Johns Hopkins University
Tuesday, April 04, 2017|
4:00pm - 5:30pm
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About the Event
In 1996, Adam Young and Moti Yung coined the term "kleptography" to refer to the deliberate subversion of a cryptographic system by its designers. While kleptographic techniques were once a matter of theoretical interest, recent events have uncovered several real-world examples of possible kleptographic subversion in commercial cryptographic products. In this talk I will discuss these examples of sabotage. In particular, I will focus on the specific problem of subverting pseudorandom number generators (PRNGs), and show how induced vulnerabilities can lead to the total failure of cryptographic security protocols. Finally, I will discuss mitigations designed to detect and reduce the severity of these attacks.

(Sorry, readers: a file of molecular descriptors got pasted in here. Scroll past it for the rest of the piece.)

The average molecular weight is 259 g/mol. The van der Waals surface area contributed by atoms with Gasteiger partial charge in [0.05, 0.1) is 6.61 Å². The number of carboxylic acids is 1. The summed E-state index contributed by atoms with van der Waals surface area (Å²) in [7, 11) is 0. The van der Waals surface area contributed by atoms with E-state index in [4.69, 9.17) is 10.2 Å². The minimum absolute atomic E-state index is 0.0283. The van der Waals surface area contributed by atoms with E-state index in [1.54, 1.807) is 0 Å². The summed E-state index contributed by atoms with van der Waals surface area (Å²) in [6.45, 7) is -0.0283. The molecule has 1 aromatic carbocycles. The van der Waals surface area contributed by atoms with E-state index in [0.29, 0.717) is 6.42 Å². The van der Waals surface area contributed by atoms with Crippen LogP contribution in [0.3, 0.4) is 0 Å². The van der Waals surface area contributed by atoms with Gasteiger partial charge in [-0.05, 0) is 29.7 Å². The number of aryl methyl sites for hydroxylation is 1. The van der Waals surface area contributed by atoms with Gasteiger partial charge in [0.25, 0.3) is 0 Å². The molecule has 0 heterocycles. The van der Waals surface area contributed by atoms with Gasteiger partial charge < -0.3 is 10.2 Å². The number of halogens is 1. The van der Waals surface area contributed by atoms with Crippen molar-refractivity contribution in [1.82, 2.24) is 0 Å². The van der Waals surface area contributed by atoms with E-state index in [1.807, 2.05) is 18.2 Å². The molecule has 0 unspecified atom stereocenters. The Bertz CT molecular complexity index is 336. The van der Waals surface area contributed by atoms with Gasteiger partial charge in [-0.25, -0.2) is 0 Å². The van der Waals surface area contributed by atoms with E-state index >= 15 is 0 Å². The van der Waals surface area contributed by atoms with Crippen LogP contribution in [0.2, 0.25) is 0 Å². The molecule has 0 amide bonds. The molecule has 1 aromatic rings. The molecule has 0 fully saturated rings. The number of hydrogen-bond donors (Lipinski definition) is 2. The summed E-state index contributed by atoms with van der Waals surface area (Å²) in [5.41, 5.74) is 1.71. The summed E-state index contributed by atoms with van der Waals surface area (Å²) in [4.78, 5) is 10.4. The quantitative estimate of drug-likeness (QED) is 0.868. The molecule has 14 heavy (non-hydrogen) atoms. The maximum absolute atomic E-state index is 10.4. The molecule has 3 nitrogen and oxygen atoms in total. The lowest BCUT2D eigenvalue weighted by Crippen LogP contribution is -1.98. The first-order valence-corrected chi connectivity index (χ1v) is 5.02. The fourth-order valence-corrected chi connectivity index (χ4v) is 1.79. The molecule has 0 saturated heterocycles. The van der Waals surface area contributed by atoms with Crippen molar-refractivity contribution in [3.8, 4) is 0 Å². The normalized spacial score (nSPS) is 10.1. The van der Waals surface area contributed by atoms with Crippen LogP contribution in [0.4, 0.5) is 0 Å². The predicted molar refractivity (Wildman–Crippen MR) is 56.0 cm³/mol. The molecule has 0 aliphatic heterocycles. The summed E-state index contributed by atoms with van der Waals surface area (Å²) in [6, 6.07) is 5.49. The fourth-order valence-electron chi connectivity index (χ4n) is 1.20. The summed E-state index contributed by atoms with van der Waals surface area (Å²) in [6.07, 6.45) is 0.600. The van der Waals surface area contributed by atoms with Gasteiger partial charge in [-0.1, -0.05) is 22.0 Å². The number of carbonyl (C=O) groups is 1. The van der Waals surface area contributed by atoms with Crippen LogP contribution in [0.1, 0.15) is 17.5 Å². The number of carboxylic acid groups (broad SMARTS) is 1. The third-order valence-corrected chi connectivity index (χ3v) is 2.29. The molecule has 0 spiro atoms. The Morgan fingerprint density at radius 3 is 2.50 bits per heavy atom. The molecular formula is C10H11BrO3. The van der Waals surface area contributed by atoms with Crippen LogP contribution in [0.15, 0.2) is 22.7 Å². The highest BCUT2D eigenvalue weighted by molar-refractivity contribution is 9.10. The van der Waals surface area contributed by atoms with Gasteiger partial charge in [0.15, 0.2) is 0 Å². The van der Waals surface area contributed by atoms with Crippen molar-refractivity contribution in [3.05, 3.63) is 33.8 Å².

Matthew Green is a cryptographer and professor at Johns Hopkins University. He has designed and analyzed cryptographic systems used in wireless networks, payment systems and digital content protection platforms. In his research he looks at the various ways cryptography can be used to promote user privacy.
Contact: Stephen Reger
Sponsor(s): The Center for Computer Security & Society
Faculty Sponsor: Professor J. Alex Halderman
Open to: Public